Sunday, April 24, 2011

Crushing Mr. Communism

Tim Buck celebrated by a crowd
Things weren't going so great for R.B. Bennett. He'd become Prime Minister, but at the worst possible time: in 1930, just as the Great Depression was hitting its stride. And his policies were not working. He was crazy-rich, a die-hard Conservative, pro-big business and pro-big banks. He hated social programs, welfare and the whole idea of government intervention, so he stubbornly refused to implement the kind of massive government works projects that were going to save President Roosevelt south of the border. People were getting angry. They were looking for new alternatives. And for a growing number of people, that meant the Communist Party of Canada.

They were led by Tim Buck. "Mr. Communism" was an Englishman-turned-Torontonian, who lived a few blocks from Dundas and Dufferin, for decades the most famous and powerful Communist in the country. He'd become General Secretary of the party just a couple of years earlier thanks to his staunch support for the mass-murdering crazed lunatic of a Soviet dictator Joseph Stalin. But Buck wasn't exactly the imposing dictatorial type himself. He was a short, unassuming man. People tend to compare him to a shoe salesman. And the policies he proposed weren't the kind of revolutionary call to arms you might expect. He wanted a minimum wage. Unemployment insurance. A 7 hour work day.

But that was still too much as far as Prime Minster Bennett was concerned. When the Communists organized protests, he had the police break them up with beatings and arrests. In a speech in Toronto, he called on every Canadian to "put the iron heel of ruthlessness" to them. And in 1931, he went further still: a raid of Communist Party offices intended to "strike a death blow" to the organization. Eight party members, Buck included, were arrested under the Orwellian, anti-union "Section 98" of the Canadian Criminal Code. They were charged with sedition. Convicted. And sentenced to hard labour. Years before the McCarthy trials and blacklisting in the States, Canada was pioneering a new level of anti-democratic, Red Scare bullshit.

Tim Buck's mugshot, 1931
And the Conservatives still weren't done. A couple of years into Buck's sentence, a riot broke out at the prison in Kingston. In the confusion, Buck's guards seized their opportunity: they fired shots into his cell. One bullet whizzed past his neck. Another grazed his hair. Later, Bennett's Minister of Justice would admit the attack was deliberate and defend it, claiming the whole thing was just meant "to frighten him".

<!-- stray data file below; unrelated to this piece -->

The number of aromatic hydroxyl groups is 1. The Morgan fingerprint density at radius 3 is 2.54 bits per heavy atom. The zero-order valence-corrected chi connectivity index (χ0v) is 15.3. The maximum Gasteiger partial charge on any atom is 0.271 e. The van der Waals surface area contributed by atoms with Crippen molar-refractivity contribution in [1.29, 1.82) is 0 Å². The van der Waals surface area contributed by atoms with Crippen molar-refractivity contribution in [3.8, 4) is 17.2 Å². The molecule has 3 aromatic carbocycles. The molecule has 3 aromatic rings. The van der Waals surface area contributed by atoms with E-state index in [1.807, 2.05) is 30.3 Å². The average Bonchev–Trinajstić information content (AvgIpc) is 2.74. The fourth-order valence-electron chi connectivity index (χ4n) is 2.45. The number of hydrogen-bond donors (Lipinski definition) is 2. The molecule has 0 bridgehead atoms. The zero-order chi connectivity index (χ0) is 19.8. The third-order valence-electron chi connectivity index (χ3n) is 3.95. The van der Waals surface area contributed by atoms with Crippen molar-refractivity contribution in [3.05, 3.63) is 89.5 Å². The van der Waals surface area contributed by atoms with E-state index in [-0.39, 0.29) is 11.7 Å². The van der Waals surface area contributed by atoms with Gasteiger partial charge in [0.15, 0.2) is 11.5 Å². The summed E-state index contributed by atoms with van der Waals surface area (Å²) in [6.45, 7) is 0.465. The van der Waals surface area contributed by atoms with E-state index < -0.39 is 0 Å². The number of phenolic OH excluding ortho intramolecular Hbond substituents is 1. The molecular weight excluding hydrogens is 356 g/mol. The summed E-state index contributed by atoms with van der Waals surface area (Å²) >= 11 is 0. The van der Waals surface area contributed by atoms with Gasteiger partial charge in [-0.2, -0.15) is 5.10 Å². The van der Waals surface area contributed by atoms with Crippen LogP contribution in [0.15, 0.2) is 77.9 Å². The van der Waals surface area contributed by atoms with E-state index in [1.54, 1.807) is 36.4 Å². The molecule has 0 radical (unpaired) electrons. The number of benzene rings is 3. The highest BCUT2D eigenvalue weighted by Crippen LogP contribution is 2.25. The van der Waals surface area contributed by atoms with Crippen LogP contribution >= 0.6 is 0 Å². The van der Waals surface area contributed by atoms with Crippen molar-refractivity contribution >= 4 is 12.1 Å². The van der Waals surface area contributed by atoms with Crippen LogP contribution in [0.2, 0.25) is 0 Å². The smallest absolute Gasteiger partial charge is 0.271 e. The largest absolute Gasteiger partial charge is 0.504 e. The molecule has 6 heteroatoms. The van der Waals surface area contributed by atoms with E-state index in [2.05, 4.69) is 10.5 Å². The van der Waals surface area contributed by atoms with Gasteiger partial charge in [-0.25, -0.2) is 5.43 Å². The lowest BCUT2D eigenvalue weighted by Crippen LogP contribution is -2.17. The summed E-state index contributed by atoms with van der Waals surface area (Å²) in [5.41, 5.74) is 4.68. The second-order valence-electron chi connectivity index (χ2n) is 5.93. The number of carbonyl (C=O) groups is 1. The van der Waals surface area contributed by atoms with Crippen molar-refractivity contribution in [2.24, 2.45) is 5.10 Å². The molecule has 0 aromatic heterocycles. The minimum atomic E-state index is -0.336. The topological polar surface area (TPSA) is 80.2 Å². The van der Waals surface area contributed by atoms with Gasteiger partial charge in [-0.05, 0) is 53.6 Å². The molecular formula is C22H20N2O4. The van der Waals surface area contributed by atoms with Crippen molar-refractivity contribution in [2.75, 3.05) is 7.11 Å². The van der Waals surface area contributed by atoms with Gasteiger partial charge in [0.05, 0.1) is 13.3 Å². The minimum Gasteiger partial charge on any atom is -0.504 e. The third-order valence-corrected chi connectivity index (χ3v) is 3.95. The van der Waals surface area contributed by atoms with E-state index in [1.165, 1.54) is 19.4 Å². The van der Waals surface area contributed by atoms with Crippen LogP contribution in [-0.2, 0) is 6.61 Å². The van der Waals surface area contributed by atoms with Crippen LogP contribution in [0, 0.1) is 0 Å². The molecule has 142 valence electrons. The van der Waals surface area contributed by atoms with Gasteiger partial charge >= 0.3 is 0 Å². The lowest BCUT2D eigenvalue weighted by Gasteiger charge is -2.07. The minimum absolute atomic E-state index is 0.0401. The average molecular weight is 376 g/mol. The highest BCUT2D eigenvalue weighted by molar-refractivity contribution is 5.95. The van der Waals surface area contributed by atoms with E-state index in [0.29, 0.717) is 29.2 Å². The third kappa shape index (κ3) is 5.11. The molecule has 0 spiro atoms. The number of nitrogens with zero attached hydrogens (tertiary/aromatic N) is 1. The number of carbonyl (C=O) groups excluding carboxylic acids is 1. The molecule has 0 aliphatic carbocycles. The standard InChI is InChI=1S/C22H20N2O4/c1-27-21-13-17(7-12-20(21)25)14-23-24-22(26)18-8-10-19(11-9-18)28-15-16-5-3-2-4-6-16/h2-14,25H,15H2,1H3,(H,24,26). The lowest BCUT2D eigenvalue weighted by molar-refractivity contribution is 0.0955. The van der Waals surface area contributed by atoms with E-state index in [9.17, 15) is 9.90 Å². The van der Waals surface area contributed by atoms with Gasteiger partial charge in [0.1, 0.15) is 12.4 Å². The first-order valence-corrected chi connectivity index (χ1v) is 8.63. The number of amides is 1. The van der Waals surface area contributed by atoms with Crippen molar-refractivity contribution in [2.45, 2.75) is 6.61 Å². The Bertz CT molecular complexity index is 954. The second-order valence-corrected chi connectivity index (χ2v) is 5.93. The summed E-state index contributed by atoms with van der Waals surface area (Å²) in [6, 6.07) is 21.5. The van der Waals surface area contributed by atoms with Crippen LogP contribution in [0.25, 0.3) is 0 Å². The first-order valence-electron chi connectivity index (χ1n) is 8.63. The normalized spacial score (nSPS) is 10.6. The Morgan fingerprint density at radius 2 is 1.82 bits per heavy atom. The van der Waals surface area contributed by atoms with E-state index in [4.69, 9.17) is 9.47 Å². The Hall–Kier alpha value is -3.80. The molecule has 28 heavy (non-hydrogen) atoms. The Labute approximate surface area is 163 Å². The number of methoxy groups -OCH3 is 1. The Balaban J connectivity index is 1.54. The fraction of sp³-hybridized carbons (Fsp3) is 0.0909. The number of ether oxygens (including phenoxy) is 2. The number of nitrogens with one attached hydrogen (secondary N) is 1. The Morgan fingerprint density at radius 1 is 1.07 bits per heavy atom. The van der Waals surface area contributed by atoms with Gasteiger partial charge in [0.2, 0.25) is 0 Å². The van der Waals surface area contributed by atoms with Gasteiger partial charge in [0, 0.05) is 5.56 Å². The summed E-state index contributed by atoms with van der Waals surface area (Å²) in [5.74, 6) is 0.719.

People were outraged. There were massive protests. A petition demanding Buck's release gathered nearly half a million signatures. There was even a play written about it — the police (surprise!) shut it down before it opened. Eventually, the pressure was too much. Bennett was forced to back down. And Buck was suddenly released.

Just a few hours later, when he arrived at Union Station, there was already a huge, cheering crowd waiting to meet him. They lifted him up onto their shoulders and paraded down Front Street chanting his name. Women fainted. Children cried. A few days later, when he spoke at Maple Leaf Gardens, twenty five thousand people showed up. Thousands were turned away at the door.

The battle wasn't over. There would be more protests, more beatings and arrests. When workers marched across Canada, from B.C. to Ottawa, they were met by the mounties in Regina; two protesters were killed. But Bennett was on his last legs. Another election loomed. And this time, he would be absolutely destroyed at the polls. The Conservatives lost nearly 100 seats and 20% of the popular vote. There wouldn't be another Conservative government in Canada for the next 25 years. And once Mackenzie King's Liberals were back in power, they repealed "Section 98", brought in a minimum wage, introduced unemployment insurance, and guaranteed a shorter workday. Bennett, meanwhile, gave up on Canada entirely. He left for England, where he would be appointed to the House of Lords and made a Viscount. He is the only Prime Minister in the history of our country to be buried on foreign soil.

For his part, Tim Buck would lead the Communist Party for another 30 years, but his popularity would come and go. Canadians were willing to stand up for his rights, but not so much to vote for him. The closest he came to getting elected was just a few years after his arrest — in an election for Toronto City Council. With the start of the Second World War, his party would find itself outlawed all over again. And then, when Stalin came in on our side, they were heroes again. And then, during the Cold War, they were hated again. Some years, party members were being arrested as spies. Others, Buck was appearing on stage with the Prime Minister and even Eaton's was preparing window displays in tribute to the glory of Joseph Stalin. But gradually, as Soviet crimes were made clear and the superpower eventually disintegrated, most of the party's support ebbed away. In the last couple of elections, it's been lower than ever, just over three thousand votes.


During the last election, I interviewed both the Communist Party of Canada and the Communist Party of Canada (Marxist-Leninist) for a series of profiles on our federal fringe parties over at the Little Red Umbrella. You can check them all out here.

You can learn more about Buck's triumphant return to Toronto after his imprisonment in this post from Kevin Plummer over at Torontoist. There are more articles about him here and here and here. And the CBC archives have a video about a speaking tour of Canada Buck did in the '60s here.

Eaton's window display during WWII

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